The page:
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Women, Development, and the Arab Spring: Moving from Protest to Political Participation

This is a joint post with Jessica Brinton

At a recent CGD breakfast with Johnny West on his new book Karama! Journeys Through the Arab Spring, our colleague Mead Over asked how women would benefit from the Arab Spring. Though he speaks Arabic and has spent 20 years in the region, West didn’t have much to share about the role and prospects of women. As West explained, he had very few opportunities to interact with women. Unfortunately, this is a piece of a broader reality: even when women have played a huge role in protest movements, they are rarely represented in accounts of the revolution.

The Millennium Villages Evaluation Debate Heats Up, Boils Over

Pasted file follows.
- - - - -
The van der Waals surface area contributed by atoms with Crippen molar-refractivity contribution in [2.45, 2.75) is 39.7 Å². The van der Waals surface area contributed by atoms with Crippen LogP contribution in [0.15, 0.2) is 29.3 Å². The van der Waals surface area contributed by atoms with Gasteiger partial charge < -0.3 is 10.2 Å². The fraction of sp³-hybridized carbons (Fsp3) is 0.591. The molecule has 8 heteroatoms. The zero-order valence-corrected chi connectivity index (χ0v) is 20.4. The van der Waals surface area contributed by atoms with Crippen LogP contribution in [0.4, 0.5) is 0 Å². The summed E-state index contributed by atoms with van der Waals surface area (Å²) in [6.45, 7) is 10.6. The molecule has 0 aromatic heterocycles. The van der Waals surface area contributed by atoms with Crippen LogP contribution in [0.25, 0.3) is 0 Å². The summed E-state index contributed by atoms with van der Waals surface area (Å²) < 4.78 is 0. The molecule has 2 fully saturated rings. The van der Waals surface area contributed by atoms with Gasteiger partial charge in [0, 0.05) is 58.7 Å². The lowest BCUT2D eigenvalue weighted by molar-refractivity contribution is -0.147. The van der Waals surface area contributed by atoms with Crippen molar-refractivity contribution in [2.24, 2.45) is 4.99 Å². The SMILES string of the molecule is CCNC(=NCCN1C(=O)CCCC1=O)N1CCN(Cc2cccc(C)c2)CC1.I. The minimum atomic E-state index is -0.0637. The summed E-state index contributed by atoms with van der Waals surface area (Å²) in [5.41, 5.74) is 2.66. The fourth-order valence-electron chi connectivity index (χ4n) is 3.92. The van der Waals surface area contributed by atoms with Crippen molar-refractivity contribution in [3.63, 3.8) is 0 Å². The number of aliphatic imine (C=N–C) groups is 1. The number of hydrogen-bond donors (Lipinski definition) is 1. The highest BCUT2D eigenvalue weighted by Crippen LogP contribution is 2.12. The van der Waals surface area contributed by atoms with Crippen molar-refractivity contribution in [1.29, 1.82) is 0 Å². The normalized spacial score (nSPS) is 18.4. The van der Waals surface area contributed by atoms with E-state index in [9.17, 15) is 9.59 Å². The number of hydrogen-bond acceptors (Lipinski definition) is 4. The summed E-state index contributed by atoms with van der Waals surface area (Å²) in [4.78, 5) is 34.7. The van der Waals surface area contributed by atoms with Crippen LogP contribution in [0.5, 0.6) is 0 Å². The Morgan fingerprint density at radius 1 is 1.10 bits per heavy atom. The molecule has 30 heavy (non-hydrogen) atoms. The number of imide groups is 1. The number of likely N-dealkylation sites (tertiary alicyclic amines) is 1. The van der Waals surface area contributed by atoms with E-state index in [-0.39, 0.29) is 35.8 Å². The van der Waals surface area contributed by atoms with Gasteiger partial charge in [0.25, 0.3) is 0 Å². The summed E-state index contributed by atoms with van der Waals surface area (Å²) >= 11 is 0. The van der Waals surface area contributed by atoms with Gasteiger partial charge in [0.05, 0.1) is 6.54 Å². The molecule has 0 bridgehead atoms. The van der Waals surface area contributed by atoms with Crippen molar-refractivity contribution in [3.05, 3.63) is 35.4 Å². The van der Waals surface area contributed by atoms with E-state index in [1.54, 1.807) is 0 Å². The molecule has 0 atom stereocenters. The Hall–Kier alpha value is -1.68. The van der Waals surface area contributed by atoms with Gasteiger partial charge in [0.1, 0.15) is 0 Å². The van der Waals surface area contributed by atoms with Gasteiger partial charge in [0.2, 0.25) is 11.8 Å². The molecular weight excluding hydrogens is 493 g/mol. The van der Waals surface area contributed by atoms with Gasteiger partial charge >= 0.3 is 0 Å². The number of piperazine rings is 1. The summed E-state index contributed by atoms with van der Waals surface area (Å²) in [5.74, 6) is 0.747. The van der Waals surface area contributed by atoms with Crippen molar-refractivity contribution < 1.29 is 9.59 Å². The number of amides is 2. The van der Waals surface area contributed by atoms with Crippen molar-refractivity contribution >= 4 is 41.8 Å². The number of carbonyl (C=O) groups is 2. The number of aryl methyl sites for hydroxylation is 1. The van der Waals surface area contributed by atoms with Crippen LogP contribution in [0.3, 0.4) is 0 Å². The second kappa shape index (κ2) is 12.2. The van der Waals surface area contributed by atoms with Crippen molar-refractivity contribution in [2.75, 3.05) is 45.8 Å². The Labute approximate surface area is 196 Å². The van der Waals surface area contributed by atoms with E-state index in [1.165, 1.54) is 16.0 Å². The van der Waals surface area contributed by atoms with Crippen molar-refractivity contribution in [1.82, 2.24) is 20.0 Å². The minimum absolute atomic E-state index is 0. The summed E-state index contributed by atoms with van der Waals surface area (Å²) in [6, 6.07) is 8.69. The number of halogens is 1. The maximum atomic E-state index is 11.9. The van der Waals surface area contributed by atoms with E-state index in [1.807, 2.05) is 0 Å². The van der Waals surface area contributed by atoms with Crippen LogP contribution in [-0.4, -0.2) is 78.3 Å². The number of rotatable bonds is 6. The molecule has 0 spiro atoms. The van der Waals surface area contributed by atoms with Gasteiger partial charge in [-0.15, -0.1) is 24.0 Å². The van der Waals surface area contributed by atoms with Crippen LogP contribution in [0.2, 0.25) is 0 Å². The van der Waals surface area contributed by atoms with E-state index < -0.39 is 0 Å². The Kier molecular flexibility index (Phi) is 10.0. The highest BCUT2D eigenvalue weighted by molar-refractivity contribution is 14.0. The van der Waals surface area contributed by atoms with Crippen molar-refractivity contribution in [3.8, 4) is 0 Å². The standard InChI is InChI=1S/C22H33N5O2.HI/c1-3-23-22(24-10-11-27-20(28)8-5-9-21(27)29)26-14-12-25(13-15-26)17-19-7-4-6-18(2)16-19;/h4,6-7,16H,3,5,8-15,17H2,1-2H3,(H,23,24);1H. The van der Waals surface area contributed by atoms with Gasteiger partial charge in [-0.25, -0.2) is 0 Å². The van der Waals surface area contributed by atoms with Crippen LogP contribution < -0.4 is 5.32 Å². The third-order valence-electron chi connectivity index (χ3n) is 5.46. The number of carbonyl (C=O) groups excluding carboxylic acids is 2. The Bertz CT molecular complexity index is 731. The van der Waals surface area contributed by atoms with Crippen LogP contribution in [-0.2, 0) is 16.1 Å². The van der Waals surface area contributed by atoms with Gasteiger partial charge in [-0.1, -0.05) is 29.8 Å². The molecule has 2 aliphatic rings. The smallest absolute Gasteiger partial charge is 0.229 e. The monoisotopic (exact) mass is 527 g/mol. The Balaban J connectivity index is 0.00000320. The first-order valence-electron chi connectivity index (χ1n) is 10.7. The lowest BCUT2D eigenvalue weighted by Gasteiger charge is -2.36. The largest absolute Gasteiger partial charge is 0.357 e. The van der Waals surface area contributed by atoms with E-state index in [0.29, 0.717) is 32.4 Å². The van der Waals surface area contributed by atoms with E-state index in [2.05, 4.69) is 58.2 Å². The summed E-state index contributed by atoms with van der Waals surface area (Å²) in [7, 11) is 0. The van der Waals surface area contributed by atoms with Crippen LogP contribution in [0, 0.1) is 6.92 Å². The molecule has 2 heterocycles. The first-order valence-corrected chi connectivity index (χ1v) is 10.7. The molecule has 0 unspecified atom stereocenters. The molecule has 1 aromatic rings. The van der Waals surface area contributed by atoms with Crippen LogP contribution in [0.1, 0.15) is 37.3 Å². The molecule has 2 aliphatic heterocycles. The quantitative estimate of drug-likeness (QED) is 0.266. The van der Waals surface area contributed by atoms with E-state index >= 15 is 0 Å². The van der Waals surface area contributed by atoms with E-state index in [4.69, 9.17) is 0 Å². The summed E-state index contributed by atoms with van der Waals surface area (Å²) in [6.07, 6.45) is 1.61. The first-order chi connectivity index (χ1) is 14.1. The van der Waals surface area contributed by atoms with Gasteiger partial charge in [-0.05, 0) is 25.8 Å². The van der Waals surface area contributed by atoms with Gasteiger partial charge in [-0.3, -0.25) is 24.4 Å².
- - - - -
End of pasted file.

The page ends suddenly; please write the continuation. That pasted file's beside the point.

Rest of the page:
The Millennium Villages Project, now underway in villages across Africa, is a keystone of United Nations efforts against global poverty. For years there has been a largely behind-the-scenes debate about how that project is evaluating its impacts. In the past week that debate suddenly heated up. A lot.

Pass the Trade Agreements Already! (And Then Do Something Better!)

After years of delay, three U.S. trade agreements are finally down to the wire. President Obama has sent Congress legislation to implement long-delayed free trade agreements with Colombia, Korea, and Panama. Congress is expected to vote on all three agreements, and an extension of the Trade Adjustment Assistance program for workers displaced due to trade, on or about October 12, on the eve of a visit to the United States by South Korean President Lee Myung Bak.

In Celebration of This Year’s Nobel Peace Prize

I was delighted to learn this morning that the Nobel Committee awarded this year’s peace prize to not one but three highly effective female leaders: Liberian President Ellen Johnson Sirleaf, activist Leymah Gbowee of Liberia and rights activist Tawakkul Karman of Yemen.

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